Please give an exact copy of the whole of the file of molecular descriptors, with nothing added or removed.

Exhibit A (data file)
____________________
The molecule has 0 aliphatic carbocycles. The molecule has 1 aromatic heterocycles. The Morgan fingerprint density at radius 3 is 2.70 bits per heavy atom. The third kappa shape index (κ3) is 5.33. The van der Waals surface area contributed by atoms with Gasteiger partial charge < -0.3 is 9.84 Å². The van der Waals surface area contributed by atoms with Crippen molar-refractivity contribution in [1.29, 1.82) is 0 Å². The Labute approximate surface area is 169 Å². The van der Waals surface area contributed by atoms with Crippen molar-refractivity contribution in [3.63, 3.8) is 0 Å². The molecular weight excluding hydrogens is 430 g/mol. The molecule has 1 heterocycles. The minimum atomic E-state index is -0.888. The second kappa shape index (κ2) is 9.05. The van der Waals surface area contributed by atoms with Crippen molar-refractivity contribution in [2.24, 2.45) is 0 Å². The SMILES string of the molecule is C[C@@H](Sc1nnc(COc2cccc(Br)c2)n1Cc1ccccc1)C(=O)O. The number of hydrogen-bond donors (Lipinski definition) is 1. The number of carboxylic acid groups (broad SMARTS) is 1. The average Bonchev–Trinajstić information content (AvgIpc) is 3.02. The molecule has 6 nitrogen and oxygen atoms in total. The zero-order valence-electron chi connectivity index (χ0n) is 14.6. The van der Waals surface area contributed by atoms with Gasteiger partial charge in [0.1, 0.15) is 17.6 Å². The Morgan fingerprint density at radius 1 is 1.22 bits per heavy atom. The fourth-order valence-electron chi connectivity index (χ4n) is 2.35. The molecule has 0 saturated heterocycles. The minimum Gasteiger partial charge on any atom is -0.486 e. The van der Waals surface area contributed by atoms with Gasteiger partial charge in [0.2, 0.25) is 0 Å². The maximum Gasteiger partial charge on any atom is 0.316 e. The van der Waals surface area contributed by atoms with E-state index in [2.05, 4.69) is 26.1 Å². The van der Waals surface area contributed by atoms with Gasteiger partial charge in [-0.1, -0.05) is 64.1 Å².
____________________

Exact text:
The molecule has 0 aliphatic carbocycles. The molecule has 1 aromatic heterocycles. The Morgan fingerprint density at radius 3 is 2.70 bits per heavy atom. The third kappa shape index (κ3) is 5.33. The van der Waals surface area contributed by atoms with Gasteiger partial charge < -0.3 is 9.84 Å². The van der Waals surface area contributed by atoms with Crippen molar-refractivity contribution in [1.29, 1.82) is 0 Å². The Labute approximate surface area is 169 Å². The van der Waals surface area contributed by atoms with Crippen molar-refractivity contribution in [3.63, 3.8) is 0 Å². The molecular weight excluding hydrogens is 430 g/mol. The molecule has 1 heterocycles. The minimum atomic E-state index is -0.888. The second kappa shape index (κ2) is 9.05. The van der Waals surface area contributed by atoms with Crippen molar-refractivity contribution in [2.24, 2.45) is 0 Å². The SMILES string of the molecule is C[C@@H](Sc1nnc(COc2cccc(Br)c2)n1Cc1ccccc1)C(=O)O. The number of hydrogen-bond donors (Lipinski definition) is 1. The number of carboxylic acid groups (broad SMARTS) is 1. The average Bonchev–Trinajstić information content (AvgIpc) is 3.02. The molecule has 6 nitrogen and oxygen atoms in total. The zero-order valence-electron chi connectivity index (χ0n) is 14.6. The van der Waals surface area contributed by atoms with Gasteiger partial charge in [0.1, 0.15) is 17.6 Å². The Morgan fingerprint density at radius 1 is 1.22 bits per heavy atom. The fourth-order valence-electron chi connectivity index (χ4n) is 2.35. The molecule has 0 saturated heterocycles. The minimum Gasteiger partial charge on any atom is -0.486 e. The van der Waals surface area contributed by atoms with Gasteiger partial charge in [0.2, 0.25) is 0 Å². The maximum Gasteiger partial charge on any atom is 0.316 e. The van der Waals surface area contributed by atoms with E-state index in [2.05, 4.69) is 26.1 Å². The van der Waals surface area contributed by atoms with Gasteiger partial charge in [-0.1, -0.05) is 64.1 Å².